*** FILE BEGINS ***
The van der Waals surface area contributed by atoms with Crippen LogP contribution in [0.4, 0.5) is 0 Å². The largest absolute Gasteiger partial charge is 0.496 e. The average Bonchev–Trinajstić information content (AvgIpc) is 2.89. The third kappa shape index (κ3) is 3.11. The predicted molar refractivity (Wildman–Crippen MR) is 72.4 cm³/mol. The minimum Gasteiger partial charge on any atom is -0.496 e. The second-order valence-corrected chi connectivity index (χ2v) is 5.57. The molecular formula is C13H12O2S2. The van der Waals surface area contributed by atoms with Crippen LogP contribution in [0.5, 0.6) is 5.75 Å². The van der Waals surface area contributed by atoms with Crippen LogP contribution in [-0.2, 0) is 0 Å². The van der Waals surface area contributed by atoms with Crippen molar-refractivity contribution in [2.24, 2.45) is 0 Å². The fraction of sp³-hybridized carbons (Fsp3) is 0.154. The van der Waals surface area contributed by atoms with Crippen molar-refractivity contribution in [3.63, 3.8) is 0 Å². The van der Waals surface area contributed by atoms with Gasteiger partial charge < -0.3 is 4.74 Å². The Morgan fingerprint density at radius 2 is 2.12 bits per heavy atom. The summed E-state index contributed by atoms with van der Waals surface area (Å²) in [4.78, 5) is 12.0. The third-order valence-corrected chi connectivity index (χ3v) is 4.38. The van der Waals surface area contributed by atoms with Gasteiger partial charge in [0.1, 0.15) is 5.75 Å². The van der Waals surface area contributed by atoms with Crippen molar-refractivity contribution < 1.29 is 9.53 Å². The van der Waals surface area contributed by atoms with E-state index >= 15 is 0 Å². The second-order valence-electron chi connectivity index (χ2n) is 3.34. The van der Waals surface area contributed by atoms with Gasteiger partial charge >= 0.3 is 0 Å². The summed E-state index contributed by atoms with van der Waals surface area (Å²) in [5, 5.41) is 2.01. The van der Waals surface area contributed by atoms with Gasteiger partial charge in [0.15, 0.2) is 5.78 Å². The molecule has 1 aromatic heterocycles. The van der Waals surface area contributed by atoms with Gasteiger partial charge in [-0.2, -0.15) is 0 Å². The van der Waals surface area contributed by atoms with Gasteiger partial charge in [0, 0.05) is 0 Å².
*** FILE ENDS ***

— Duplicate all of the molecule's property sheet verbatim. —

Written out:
The van der Waals surface area contributed by atoms with Crippen LogP contribution in [0.4, 0.5) is 0 Å². The largest absolute Gasteiger partial charge is 0.496 e. The average Bonchev–Trinajstić information content (AvgIpc) is 2.89. The third kappa shape index (κ3) is 3.11. The predicted molar refractivity (Wildman–Crippen MR) is 72.4 cm³/mol. The minimum Gasteiger partial charge on any atom is -0.496 e. The second-order valence-corrected chi connectivity index (χ2v) is 5.57. The molecular formula is C13H12O2S2. The van der Waals surface area contributed by atoms with Crippen LogP contribution in [0.5, 0.6) is 5.75 Å². The van der Waals surface area contributed by atoms with Crippen LogP contribution in [-0.2, 0) is 0 Å². The van der Waals surface area contributed by atoms with Crippen molar-refractivity contribution in [2.24, 2.45) is 0 Å². The fraction of sp³-hybridized carbons (Fsp3) is 0.154. The van der Waals surface area contributed by atoms with Crippen molar-refractivity contribution in [3.63, 3.8) is 0 Å². The van der Waals surface area contributed by atoms with Gasteiger partial charge < -0.3 is 4.74 Å². The Morgan fingerprint density at radius 2 is 2.12 bits per heavy atom. The summed E-state index contributed by atoms with van der Waals surface area (Å²) in [4.78, 5) is 12.0. The third-order valence-corrected chi connectivity index (χ3v) is 4.38. The van der Waals surface area contributed by atoms with Gasteiger partial charge in [0.1, 0.15) is 5.75 Å². The van der Waals surface area contributed by atoms with Crippen molar-refractivity contribution < 1.29 is 9.53 Å². The van der Waals surface area contributed by atoms with E-state index >= 15 is 0 Å². The second-order valence-electron chi connectivity index (χ2n) is 3.34. The van der Waals surface area contributed by atoms with Gasteiger partial charge >= 0.3 is 0 Å². The summed E-state index contributed by atoms with van der Waals surface area (Å²) in [5, 5.41) is 2.01. The van der Waals surface area contributed by atoms with Gasteiger partial charge in [0.15, 0.2) is 5.78 Å². The molecule has 1 aromatic heterocycles. The van der Waals surface area contributed by atoms with Gasteiger partial charge in [-0.2, -0.15) is 0 Å². The van der Waals surface area contributed by atoms with Gasteiger partial charge in [0, 0.05) is 0 Å².